It informs our Information Architecture Principles which further expand our

It informs our information architecture principles

This preview shows page 23 - 25 out of 65 pages.

Implementation Plan. It informs our Information Architecture Principles which further expand our vision. It influences our data governance goals. It frames our data management strategies. These are described in more detail in the sections that follow.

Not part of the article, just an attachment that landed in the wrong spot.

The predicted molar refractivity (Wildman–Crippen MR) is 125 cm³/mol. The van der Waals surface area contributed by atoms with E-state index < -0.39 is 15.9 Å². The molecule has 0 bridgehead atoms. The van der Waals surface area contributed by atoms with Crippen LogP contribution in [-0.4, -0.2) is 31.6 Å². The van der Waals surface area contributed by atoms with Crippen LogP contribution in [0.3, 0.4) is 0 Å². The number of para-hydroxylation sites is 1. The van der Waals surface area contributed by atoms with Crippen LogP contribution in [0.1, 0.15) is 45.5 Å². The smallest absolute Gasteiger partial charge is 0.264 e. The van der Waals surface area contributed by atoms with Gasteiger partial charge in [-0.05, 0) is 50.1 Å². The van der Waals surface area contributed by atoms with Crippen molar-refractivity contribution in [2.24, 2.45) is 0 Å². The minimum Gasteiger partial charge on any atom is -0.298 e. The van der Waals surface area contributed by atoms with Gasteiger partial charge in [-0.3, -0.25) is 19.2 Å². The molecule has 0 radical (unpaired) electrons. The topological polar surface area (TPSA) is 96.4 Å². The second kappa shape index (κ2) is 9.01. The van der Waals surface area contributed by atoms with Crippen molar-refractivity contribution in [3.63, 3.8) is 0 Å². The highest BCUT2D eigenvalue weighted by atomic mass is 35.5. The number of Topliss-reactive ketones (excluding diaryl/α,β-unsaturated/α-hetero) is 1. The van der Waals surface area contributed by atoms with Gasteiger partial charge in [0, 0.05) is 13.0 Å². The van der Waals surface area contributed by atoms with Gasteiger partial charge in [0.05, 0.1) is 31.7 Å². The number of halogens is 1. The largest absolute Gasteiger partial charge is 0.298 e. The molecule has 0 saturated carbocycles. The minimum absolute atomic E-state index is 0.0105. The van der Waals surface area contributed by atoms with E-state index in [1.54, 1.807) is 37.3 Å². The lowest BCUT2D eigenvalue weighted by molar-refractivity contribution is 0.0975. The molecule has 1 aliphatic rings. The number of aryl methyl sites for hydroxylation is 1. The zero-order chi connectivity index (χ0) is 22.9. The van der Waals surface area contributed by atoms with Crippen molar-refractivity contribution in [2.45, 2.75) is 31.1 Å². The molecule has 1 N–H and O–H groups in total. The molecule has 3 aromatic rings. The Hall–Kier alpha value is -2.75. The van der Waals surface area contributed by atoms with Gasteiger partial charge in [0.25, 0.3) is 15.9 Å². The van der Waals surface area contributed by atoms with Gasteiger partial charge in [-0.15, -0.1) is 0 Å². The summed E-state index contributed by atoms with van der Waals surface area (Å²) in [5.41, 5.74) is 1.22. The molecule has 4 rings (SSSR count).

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Guidelines for Aligning Information Management Concepts, Practice and Context Page 24 of 65 Data Governance Framework Strategic Plan v2 11 January 2018 DBHIDS I NFORMATION A RCHITECTURE P RINCIPLES 1. Information architecture is the reflection of the business; it is not just a technology domain. This principle is critical to both a successful data governance effort and to individual data management projects. When the business abdicates responsibility for information architecture and data governance to information technologists, it leads to the creation of data silos, disparate data, poor data quality and a focus on activity over value. The business must partner with technologists in data governance and information architecture efforts. (Seiner R. T., 2005) 2. The identification and definition of data attributes must involve the business. When the business does not lead this effort, there is a loss of understanding over time that can neither be fixed nor replaced through the efforts of information technologists alone. For business- critical data elements, the respective business units must identify data ambassadors within the organization that can maintain the integrity of data definitions and approve the appropriate use of data for the desired purpose. (Seiner R. , 2006) 3. Data is an organizational asset and must be managed with an enterprise perspective. Once the business has taken responsibility for its role in data governance and data ambassadors are identifying and defining data attributes, the data must be managed at an enterprise (central) level. Data management decisions cannot be made at the system or program level. Because the data is an enterprise asset, decisions regarding how it is managed must also be made at the enterprise level. (Council for Information Advantage, 2010) 4. Data that is common to more than one business unit must be defined through consensus by representatives of those business units. It is essential that data that is used by more than one business be defined by representatives of all of the business units. When units are not represented in decision making, their specific needs may not be reflected. This is what leads to units creating their “own” versions of common data, as they are unable to use the “official” data. This process of business participation in the definition of common data is called data governance. (Wilder-James, 2013) 5. The value of data to the enterprise is in its fitness for reusability, not its exclusivity. To process data and exploit only the result of the calculation is short-sighted. Even worse is to lock it away. The practices and tools of effective data management cannot stand alone in the data ecosystem. They must rely on and support the reusability of data. The organization benefits when both data management efforts and results form a platform for future discovery and innovation.
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